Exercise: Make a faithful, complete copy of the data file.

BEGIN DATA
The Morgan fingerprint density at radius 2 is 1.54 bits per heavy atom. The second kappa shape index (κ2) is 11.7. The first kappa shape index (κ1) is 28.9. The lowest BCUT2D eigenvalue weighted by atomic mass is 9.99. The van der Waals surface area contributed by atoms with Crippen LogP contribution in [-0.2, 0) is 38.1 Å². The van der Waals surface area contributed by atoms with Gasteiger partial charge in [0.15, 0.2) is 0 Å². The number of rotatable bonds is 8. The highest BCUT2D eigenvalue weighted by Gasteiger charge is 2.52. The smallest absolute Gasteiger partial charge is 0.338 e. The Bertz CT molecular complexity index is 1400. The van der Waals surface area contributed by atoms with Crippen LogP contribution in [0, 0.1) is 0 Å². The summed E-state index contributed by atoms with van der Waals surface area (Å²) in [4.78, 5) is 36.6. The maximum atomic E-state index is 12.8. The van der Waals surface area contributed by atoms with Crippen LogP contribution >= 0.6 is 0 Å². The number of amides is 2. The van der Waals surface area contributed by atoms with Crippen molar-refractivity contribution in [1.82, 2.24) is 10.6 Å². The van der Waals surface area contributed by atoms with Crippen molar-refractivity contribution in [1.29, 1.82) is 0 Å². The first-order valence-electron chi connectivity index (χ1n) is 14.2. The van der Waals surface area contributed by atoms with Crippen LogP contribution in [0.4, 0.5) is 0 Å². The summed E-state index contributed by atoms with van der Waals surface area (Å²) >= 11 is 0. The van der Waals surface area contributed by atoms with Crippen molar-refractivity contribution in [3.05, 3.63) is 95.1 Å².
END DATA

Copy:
The Morgan fingerprint density at radius 2 is 1.54 bits per heavy atom. The second kappa shape index (κ2) is 11.7. The first kappa shape index (κ1) is 28.9. The lowest BCUT2D eigenvalue weighted by atomic mass is 9.99. The van der Waals surface area contributed by atoms with Crippen LogP contribution in [-0.2, 0) is 38.1 Å². The van der Waals surface area contributed by atoms with Gasteiger partial charge in [0.15, 0.2) is 0 Å². The number of rotatable bonds is 8. The highest BCUT2D eigenvalue weighted by Gasteiger charge is 2.52. The smallest absolute Gasteiger partial charge is 0.338 e. The Bertz CT molecular complexity index is 1400. The van der Waals surface area contributed by atoms with Crippen LogP contribution in [0, 0.1) is 0 Å². The summed E-state index contributed by atoms with van der Waals surface area (Å²) in [4.78, 5) is 36.6. The maximum atomic E-state index is 12.8. The van der Waals surface area contributed by atoms with Crippen LogP contribution >= 0.6 is 0 Å². The number of amides is 2. The van der Waals surface area contributed by atoms with Crippen molar-refractivity contribution in [1.82, 2.24) is 10.6 Å². The van der Waals surface area contributed by atoms with Crippen molar-refractivity contribution in [1.29, 1.82) is 0 Å². The first-order valence-electron chi connectivity index (χ1n) is 14.2. The van der Waals surface area contributed by atoms with Crippen LogP contribution in [0.4, 0.5) is 0 Å². The summed E-state index contributed by atoms with van der Waals surface area (Å²) >= 11 is 0. The van der Waals surface area contributed by atoms with Crippen molar-refractivity contribution in [3.05, 3.63) is 95.1 Å².